Reviewed by Sophie
I loved Nick Harkaway ‘s debut, The Gone-Away World; it was bold, and silly, and funny, and over-the-top, and I still think of it often (and must thank Hayley for pointing me in the right direction). I was really excited last year when I found out there was a second book coming, and had been awaiting it with bated breath.
Happily, it suffers none of that Second Book Syndrome you sometimes see. Angelmaker is also wild and bold and silly, but still different from his first novel. The story centers around Joshua Joseph Spork, antique clockmaker in modern times, a large but soft man who tries very much to ignore his heritage. Regrettably, when your father was King of the London Underworld, this is easier said than done. He is given a mechanical book to repair, an ingenious device that turns out to be the key to a possible Doomsday machine – the Angelmaker of the title.
Let’s just say the rest of the story features geriatric superspies, evil villains with more than a few tricks up their sleeves, horrible torture, bold receptionists with a penchant for freight trains, a crafts movement turned to the dark side, French mathematical geniuses, the Night Market, Joe discovering surprising but very welcome sides to himself, and an evil wheezing little dragon of a dog – all written with a wonderful use of the English language. The story is too involved to say more without spoiling things. Just read it, that’s all I can say. 🙂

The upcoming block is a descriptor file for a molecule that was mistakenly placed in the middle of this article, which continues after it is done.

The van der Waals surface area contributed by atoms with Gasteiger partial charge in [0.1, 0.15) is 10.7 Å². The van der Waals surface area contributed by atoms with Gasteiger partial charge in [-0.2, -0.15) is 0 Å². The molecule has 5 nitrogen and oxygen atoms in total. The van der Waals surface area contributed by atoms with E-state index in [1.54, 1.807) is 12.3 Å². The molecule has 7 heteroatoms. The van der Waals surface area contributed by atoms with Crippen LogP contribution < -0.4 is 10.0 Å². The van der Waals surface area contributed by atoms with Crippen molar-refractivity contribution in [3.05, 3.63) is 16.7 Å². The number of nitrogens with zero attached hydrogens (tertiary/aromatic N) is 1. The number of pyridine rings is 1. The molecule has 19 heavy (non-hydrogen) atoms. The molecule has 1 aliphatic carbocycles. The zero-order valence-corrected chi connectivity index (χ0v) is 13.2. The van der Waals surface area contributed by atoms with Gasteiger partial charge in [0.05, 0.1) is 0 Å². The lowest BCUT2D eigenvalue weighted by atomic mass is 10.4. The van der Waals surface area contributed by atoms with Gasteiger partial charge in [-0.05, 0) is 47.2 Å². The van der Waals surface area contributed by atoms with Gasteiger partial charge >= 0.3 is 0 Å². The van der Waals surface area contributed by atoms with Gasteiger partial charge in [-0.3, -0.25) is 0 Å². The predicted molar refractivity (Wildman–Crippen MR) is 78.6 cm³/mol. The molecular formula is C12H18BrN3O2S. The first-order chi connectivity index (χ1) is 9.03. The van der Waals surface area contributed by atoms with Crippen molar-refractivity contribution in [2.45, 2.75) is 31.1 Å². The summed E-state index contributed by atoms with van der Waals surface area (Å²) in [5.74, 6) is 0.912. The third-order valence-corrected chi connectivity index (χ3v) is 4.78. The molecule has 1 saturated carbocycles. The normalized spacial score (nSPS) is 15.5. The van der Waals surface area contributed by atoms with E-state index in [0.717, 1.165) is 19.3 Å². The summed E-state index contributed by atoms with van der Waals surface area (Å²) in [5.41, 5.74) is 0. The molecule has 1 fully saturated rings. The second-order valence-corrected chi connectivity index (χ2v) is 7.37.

Harkaway is also one of the very few authors that make me laugh out loud. There are many that move me, and a few that make me cry, but laughter, now, is a different story. He manages it, though.
I can’t really compare him to another novelist that I’ve read. The only book that has some resonance – for me – is Jasper Fforde’s The Eyre Affair. His style does remind me of the good Guy Ritchie movies, though. If you adore those, you will also adore Harkaway’s books, I’m sure!